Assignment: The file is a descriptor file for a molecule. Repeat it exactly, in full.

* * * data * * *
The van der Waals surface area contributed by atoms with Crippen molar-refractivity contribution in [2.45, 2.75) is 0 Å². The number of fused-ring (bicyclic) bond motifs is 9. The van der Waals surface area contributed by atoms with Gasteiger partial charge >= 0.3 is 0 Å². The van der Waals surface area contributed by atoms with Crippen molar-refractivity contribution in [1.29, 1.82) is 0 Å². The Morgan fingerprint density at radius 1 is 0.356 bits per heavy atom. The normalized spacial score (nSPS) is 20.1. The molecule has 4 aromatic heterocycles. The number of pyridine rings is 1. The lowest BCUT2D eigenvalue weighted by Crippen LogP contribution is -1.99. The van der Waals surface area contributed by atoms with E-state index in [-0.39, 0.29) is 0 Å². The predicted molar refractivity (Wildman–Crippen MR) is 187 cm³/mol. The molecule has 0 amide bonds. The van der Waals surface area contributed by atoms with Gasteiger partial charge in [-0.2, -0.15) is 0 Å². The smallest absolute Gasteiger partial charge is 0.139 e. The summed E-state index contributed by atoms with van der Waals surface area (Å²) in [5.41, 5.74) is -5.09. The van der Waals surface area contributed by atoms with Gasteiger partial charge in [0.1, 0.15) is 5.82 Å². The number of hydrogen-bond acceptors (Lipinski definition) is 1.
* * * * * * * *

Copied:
The van der Waals surface area contributed by atoms with Crippen molar-refractivity contribution in [2.45, 2.75) is 0 Å². The number of fused-ring (bicyclic) bond motifs is 9. The van der Waals surface area contributed by atoms with Gasteiger partial charge >= 0.3 is 0 Å². The van der Waals surface area contributed by atoms with Crippen molar-refractivity contribution in [1.29, 1.82) is 0 Å². The Morgan fingerprint density at radius 1 is 0.356 bits per heavy atom. The normalized spacial score (nSPS) is 20.1. The molecule has 4 aromatic heterocycles. The number of pyridine rings is 1. The lowest BCUT2D eigenvalue weighted by Crippen LogP contribution is -1.99. The van der Waals surface area contributed by atoms with E-state index in [-0.39, 0.29) is 0 Å². The predicted molar refractivity (Wildman–Crippen MR) is 187 cm³/mol. The molecule has 0 amide bonds. The van der Waals surface area contributed by atoms with Gasteiger partial charge in [-0.2, -0.15) is 0 Å². The smallest absolute Gasteiger partial charge is 0.139 e. The summed E-state index contributed by atoms with van der Waals surface area (Å²) in [5.41, 5.74) is -5.09. The van der Waals surface area contributed by atoms with Gasteiger partial charge in [0.1, 0.15) is 5.82 Å². The number of hydrogen-bond acceptors (Lipinski definition) is 1.